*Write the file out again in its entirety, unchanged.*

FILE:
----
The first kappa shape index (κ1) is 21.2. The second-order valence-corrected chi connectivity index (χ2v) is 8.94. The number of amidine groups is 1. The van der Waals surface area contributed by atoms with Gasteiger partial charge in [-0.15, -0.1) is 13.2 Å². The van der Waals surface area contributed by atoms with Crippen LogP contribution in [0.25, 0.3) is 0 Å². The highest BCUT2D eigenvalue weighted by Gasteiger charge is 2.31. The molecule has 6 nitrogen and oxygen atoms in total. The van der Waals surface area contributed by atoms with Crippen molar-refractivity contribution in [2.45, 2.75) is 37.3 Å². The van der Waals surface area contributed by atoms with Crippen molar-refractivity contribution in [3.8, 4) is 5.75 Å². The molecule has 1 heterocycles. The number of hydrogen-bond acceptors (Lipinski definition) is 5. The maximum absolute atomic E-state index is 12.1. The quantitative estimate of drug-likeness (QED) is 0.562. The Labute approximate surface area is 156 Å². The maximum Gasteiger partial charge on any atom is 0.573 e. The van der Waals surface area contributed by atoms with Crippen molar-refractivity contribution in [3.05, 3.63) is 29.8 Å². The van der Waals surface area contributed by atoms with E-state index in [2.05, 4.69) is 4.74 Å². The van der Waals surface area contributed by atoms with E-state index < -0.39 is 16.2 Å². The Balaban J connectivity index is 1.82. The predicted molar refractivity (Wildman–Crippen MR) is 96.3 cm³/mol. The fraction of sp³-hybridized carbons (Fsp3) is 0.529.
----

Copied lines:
The first kappa shape index (κ1) is 21.2. The second-order valence-corrected chi connectivity index (χ2v) is 8.94. The number of amidine groups is 1. The van der Waals surface area contributed by atoms with Gasteiger partial charge in [-0.15, -0.1) is 13.2 Å². The van der Waals surface area contributed by atoms with Crippen LogP contribution in [0.25, 0.3) is 0 Å². The highest BCUT2D eigenvalue weighted by Gasteiger charge is 2.31. The molecule has 6 nitrogen and oxygen atoms in total. The van der Waals surface area contributed by atoms with Crippen molar-refractivity contribution in [2.45, 2.75) is 37.3 Å². The van der Waals surface area contributed by atoms with Crippen molar-refractivity contribution in [3.8, 4) is 5.75 Å². The molecule has 1 heterocycles. The number of hydrogen-bond acceptors (Lipinski definition) is 5. The maximum absolute atomic E-state index is 12.1. The quantitative estimate of drug-likeness (QED) is 0.562. The Labute approximate surface area is 156 Å². The maximum Gasteiger partial charge on any atom is 0.573 e. The van der Waals surface area contributed by atoms with Crippen molar-refractivity contribution in [3.05, 3.63) is 29.8 Å². The van der Waals surface area contributed by atoms with E-state index in [2.05, 4.69) is 4.74 Å². The van der Waals surface area contributed by atoms with E-state index < -0.39 is 16.2 Å². The Balaban J connectivity index is 1.82. The predicted molar refractivity (Wildman–Crippen MR) is 96.3 cm³/mol. The fraction of sp³-hybridized carbons (Fsp3) is 0.529.